Live Review: Wire @ Union Stage — 3/9/20

Wire @ Union Stage, Washington DC, 03/09/2020
Colin Newman performs with Wire at Union Stage on March 9, 2020. (Photo by Paivi Salonen)

For over 40 years, Wire has been one of the most innovative bands to come out of the United Kingdom, if not the world. Since their 1977 debut, Pink Flag, they’ve shifted their musical style with almost every album. Beginning as a stripped-down, breakneck-paced punk affair, Wire has embraced new textures and sounds, including electronic music.

The band’s recent show at DC’s Union Stage began with a 45-minute DJ set of electronic music, with one notable composition that sounded like a fusion of Ennio Morricone and ambient electronics.

Wire has also become known for its unpredictable live performances. In the past, they’ve played largely sets consisting of new material shortly after releasing an album. They’ve sometimes decided not to revisit their oldest material from their ’70s punk era. On March 9 at Union Stage, however, they largely stuck to recorded material, and they met the crowd’s appetite for their most iconic songs.

Last year, Wire released its 17th studio album, the critically acclaimed Mind Hive. Songs from this record made up a large chunk of the show. They played “Be Like Them,” “Cactused,” “Oklahoma,” and “Hung,” to take up a bit less than a quarter of the show.

Stream Mind Hive by Wire on Spotify:

But in a bit of a surprise, Wire chose to play a hefty selection of their earliest material. They presented “Ex Lion Tamer” from Pink Flag, and as many numbers from their sophomore album, 1978’s Chairs Missing, as from their latest LP: “Question of Degree,” “French Film Blurred,” and “Outdoor Miner.” From 1979’s 154, they covered “I Should Have Known Better,” and, for their encore, they closed the show with “Touching Display.”

In the early ’80s, Wire on went hiatus, and many members of the band produced solo material during this time. They reunited in 1987 with Ideal Copy, from which they played “Over Theirs.” They followed that with 1988’s A Cup Is a Bell… Until Struck, and from that album they shared “It’s a Boy.”

With the exception of the Mind Hive material, Wire largely ignored the last 30 years. The balance of their set came from the 1990 record Manscape: “Patterns of Behavior” and “Morning Bell.” Wire has a true wealth of great material, and their last decade or so, following another hiatus, has been consistently strong; there’s no simply no way that the band could cover the breadth and depth of their catalogue in one show. Whether you’re a fan of punk, post-punk, or electronic music, the Union Stage concert had plenty to offer.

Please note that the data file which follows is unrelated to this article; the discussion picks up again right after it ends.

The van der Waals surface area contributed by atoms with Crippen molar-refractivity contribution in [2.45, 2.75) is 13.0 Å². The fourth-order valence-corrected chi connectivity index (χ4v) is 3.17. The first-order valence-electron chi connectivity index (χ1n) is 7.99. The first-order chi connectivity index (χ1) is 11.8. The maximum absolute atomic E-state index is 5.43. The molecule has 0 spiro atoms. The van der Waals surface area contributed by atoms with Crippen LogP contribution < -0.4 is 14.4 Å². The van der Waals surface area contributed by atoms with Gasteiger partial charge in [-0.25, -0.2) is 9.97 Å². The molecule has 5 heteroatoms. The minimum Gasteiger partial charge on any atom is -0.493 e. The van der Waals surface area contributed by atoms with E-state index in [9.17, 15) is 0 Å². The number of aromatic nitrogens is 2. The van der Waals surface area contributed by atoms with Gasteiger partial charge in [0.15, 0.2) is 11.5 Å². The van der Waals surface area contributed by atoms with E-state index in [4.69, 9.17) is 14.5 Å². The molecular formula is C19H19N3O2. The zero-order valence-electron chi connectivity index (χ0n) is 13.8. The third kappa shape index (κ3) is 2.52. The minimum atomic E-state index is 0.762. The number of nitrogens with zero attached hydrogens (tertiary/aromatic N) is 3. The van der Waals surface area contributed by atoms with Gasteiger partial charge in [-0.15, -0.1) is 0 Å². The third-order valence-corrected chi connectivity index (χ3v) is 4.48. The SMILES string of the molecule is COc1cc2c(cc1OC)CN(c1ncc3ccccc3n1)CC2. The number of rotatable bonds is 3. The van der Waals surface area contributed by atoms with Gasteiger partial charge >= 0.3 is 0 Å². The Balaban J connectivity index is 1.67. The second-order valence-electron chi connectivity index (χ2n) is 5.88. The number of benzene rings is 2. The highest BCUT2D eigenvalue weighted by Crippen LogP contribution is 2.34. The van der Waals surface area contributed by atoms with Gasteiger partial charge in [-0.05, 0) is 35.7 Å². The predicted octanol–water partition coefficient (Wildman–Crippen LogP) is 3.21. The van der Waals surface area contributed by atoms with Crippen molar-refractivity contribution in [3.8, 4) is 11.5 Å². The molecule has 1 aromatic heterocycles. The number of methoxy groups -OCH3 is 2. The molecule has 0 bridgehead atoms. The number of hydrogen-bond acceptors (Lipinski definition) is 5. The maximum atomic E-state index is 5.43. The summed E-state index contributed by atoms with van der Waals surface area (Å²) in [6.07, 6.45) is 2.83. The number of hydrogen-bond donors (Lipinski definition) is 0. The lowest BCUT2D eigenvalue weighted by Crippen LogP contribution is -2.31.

Here are some pictures of Wire performing at Union Stage on March 9, 2020. All photos copyright and courtesy of Paivi Salonen.

Wire @ Union Stage, Washington DC, 03/09/2020 Wire @ Union Stage, Washington DC, 03/09/2020

Wire @ Union Stage, Washington DC, 03/09/2020 Wire @ Union Stage, Washington DC, 03/09/2020

Wire @ Union Stage, Washington DC, 03/09/2020 Wire @ Union Stage, Washington DC, 03/09/2020

Wire @ Union Stage, Washington DC, 03/09/2020 Wire @ Union Stage, Washington DC, 03/09/2020

Wire @ Union Stage, Washington DC, 03/09/2020 Wire @ Union Stage, Washington DC, 03/09/2020

Wire @ Union Stage, Washington DC, 03/09/2020 Wire @ Union Stage, Washington DC, 03/09/2020

Wire @ Union Stage, Washington DC, 03/09/2020 Wire @ Union Stage, Washington DC, 03/09/2020

Wire @ Union Stage, Washington DC, 03/09/2020 Wire @ Union Stage, Washington DC, 03/09/2020

Wire @ Union Stage, Washington DC, 03/09/2020

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